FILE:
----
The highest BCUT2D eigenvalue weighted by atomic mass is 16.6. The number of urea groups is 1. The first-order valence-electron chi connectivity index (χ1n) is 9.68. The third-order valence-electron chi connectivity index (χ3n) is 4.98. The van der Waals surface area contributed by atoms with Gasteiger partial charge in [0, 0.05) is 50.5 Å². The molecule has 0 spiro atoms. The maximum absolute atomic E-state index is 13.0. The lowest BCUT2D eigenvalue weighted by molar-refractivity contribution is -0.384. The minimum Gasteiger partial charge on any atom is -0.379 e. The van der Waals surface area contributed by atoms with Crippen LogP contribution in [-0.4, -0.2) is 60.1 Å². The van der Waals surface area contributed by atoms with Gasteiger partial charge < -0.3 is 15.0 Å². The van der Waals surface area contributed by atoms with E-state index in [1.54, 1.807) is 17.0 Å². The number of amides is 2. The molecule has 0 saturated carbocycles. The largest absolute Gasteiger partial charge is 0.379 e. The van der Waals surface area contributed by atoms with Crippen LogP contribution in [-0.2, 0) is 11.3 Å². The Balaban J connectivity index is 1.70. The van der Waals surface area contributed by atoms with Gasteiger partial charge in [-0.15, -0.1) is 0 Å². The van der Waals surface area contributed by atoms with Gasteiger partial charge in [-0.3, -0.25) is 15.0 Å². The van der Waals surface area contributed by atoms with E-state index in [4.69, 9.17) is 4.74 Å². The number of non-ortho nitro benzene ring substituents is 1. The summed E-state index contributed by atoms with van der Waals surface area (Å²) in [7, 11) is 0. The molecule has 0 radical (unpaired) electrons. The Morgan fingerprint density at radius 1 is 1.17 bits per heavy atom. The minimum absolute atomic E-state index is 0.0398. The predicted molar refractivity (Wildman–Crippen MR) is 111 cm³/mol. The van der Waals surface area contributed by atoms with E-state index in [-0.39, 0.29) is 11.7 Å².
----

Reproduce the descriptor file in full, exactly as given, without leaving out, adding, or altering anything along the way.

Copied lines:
The highest BCUT2D eigenvalue weighted by atomic mass is 16.6. The number of urea groups is 1. The first-order valence-electron chi connectivity index (χ1n) is 9.68. The third-order valence-electron chi connectivity index (χ3n) is 4.98. The van der Waals surface area contributed by atoms with Gasteiger partial charge in [0, 0.05) is 50.5 Å². The molecule has 0 spiro atoms. The maximum absolute atomic E-state index is 13.0. The lowest BCUT2D eigenvalue weighted by molar-refractivity contribution is -0.384. The minimum Gasteiger partial charge on any atom is -0.379 e. The van der Waals surface area contributed by atoms with Crippen LogP contribution in [-0.4, -0.2) is 60.1 Å². The van der Waals surface area contributed by atoms with Gasteiger partial charge < -0.3 is 15.0 Å². The van der Waals surface area contributed by atoms with E-state index in [1.54, 1.807) is 17.0 Å². The number of amides is 2. The molecule has 0 saturated carbocycles. The largest absolute Gasteiger partial charge is 0.379 e. The van der Waals surface area contributed by atoms with Crippen LogP contribution in [-0.2, 0) is 11.3 Å². The Balaban J connectivity index is 1.70. The van der Waals surface area contributed by atoms with Gasteiger partial charge in [-0.15, -0.1) is 0 Å². The van der Waals surface area contributed by atoms with Gasteiger partial charge in [-0.3, -0.25) is 15.0 Å². The van der Waals surface area contributed by atoms with E-state index in [4.69, 9.17) is 4.74 Å². The number of non-ortho nitro benzene ring substituents is 1. The summed E-state index contributed by atoms with van der Waals surface area (Å²) in [7, 11) is 0. The molecule has 0 radical (unpaired) electrons. The Morgan fingerprint density at radius 1 is 1.17 bits per heavy atom. The minimum absolute atomic E-state index is 0.0398. The predicted molar refractivity (Wildman–Crippen MR) is 111 cm³/mol. The van der Waals surface area contributed by atoms with E-state index in [-0.39, 0.29) is 11.7 Å².